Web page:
The firm that Legal Cheek commenters love to hate splashes the cash
The London office of US megafirm Jones Day has increased its newly qualified solicitor salary from £78,000 to £85,000 as junior lawyer pay rises continue to sweep the City in spite of Brexit.
Jones Day’s trainees are also getting more money — first years go from £43,000 to £45,000, while second years net an extra two grand too, taking their salary to the £50k mark.
The remuneration boosts will see the Ohio-based firm, which offers 20 training contracts in London annually, move onto the same level for NQ pay as magic circlers Allen & Overy and Freshfields, but below recent big post-Brexit riser Herbert Smith Freehills.
The timing of this announcement is interesting in that it comes days after Jones Day released a disappointing trainee retention rate of just 68%.
Legal Cheek understands that five out of the firm’s 16 autumn qualifiers are leaving. Were they poached by firms offering more money, such as the new group of London MoneyLaw outfits that pay NQs a ridiculous dollar-tied salary of £137,000?
Jones Day used to be seen as quite the place to be for ambitious UK law graduates, with a reputation for high pay and a culture which handed its young plenty of responsibility. A substantial London presence — which dates back to English legacy firm Gouldens, gobbled up by the American giant in 2003 — added to the allure.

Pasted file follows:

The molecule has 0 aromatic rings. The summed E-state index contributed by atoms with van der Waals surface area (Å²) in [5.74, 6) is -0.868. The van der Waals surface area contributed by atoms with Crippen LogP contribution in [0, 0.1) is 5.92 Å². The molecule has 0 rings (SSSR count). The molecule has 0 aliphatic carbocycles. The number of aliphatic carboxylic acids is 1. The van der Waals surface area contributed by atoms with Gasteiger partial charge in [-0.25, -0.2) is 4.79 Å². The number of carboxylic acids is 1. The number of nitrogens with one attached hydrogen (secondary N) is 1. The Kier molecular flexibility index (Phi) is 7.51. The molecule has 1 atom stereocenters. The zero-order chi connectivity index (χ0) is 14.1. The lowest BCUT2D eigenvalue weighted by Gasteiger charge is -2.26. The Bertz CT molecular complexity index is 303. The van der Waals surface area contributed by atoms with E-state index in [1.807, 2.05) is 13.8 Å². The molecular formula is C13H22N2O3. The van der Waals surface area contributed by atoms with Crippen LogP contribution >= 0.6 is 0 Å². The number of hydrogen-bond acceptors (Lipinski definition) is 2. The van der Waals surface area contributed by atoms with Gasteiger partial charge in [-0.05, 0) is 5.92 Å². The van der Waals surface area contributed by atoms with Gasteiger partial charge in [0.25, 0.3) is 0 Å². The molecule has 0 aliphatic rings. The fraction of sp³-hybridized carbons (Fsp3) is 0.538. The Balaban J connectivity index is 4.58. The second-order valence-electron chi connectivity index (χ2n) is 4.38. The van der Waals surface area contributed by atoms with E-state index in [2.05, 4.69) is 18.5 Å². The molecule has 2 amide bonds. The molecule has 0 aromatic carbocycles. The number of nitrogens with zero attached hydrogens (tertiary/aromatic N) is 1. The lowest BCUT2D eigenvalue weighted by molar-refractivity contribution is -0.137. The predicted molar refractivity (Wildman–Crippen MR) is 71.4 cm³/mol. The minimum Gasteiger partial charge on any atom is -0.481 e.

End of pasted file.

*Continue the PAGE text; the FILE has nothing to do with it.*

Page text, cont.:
But other firms have successfully emulated this model, often with higher salaries, leaving Jones Day less in vogue among students than it once was. These days the firm consistently comes in for some of the harshest criticism meted out to any leading outfit in the Legal Cheek comments. Of course, how much weight it’s wise to give anonymous comments is another matter.
Certainly, it will be interesting to see what affect this significant pay rise has on the firm’s next trainee retention rate when it comes around in spring 2017.